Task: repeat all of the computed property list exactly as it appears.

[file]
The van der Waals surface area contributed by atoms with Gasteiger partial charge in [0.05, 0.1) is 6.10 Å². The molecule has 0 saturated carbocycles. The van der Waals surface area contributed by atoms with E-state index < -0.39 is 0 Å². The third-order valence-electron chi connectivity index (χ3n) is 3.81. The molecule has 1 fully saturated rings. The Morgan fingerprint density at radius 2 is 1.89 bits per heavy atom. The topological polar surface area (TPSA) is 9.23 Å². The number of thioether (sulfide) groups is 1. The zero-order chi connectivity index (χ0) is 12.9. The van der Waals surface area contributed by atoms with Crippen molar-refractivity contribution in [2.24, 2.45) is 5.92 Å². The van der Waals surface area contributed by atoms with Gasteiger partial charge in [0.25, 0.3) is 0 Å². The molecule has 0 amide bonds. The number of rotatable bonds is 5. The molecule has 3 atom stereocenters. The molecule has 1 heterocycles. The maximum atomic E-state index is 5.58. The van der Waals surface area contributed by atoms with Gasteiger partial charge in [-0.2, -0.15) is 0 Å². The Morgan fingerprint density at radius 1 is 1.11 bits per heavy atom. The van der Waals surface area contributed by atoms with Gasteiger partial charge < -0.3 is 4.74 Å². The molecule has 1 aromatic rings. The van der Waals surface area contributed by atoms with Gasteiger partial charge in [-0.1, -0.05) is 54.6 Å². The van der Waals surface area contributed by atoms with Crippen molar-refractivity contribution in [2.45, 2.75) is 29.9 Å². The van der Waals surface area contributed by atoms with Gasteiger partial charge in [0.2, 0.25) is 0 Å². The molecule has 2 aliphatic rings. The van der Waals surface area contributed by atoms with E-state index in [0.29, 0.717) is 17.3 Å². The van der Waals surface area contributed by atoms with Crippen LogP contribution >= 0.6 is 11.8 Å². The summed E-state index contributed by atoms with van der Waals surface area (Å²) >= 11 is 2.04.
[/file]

The van der Waals surface area contributed by atoms with Gasteiger partial charge in [0.05, 0.1) is 6.10 Å². The molecule has 0 saturated carbocycles. The van der Waals surface area contributed by atoms with E-state index < -0.39 is 0 Å². The third-order valence-electron chi connectivity index (χ3n) is 3.81. The molecule has 1 fully saturated rings. The Morgan fingerprint density at radius 2 is 1.89 bits per heavy atom. The topological polar surface area (TPSA) is 9.23 Å². The number of thioether (sulfide) groups is 1. The zero-order chi connectivity index (χ0) is 12.9. The van der Waals surface area contributed by atoms with Crippen molar-refractivity contribution in [2.24, 2.45) is 5.92 Å². The van der Waals surface area contributed by atoms with Gasteiger partial charge in [0.25, 0.3) is 0 Å². The molecule has 0 amide bonds. The number of rotatable bonds is 5. The molecule has 3 atom stereocenters. The molecule has 1 heterocycles. The maximum atomic E-state index is 5.58. The van der Waals surface area contributed by atoms with Gasteiger partial charge in [-0.2, -0.15) is 0 Å². The Morgan fingerprint density at radius 1 is 1.11 bits per heavy atom. The van der Waals surface area contributed by atoms with Gasteiger partial charge < -0.3 is 4.74 Å². The molecule has 1 aromatic rings. The van der Waals surface area contributed by atoms with Gasteiger partial charge in [-0.1, -0.05) is 54.6 Å². The van der Waals surface area contributed by atoms with Crippen molar-refractivity contribution in [2.45, 2.75) is 29.9 Å². The van der Waals surface area contributed by atoms with Gasteiger partial charge in [0.2, 0.25) is 0 Å². The molecule has 2 aliphatic rings. The van der Waals surface area contributed by atoms with E-state index in [0.29, 0.717) is 17.3 Å². The van der Waals surface area contributed by atoms with Crippen LogP contribution >= 0.6 is 11.8 Å². The summed E-state index contributed by atoms with van der Waals surface area (Å²) >= 11 is 2.04.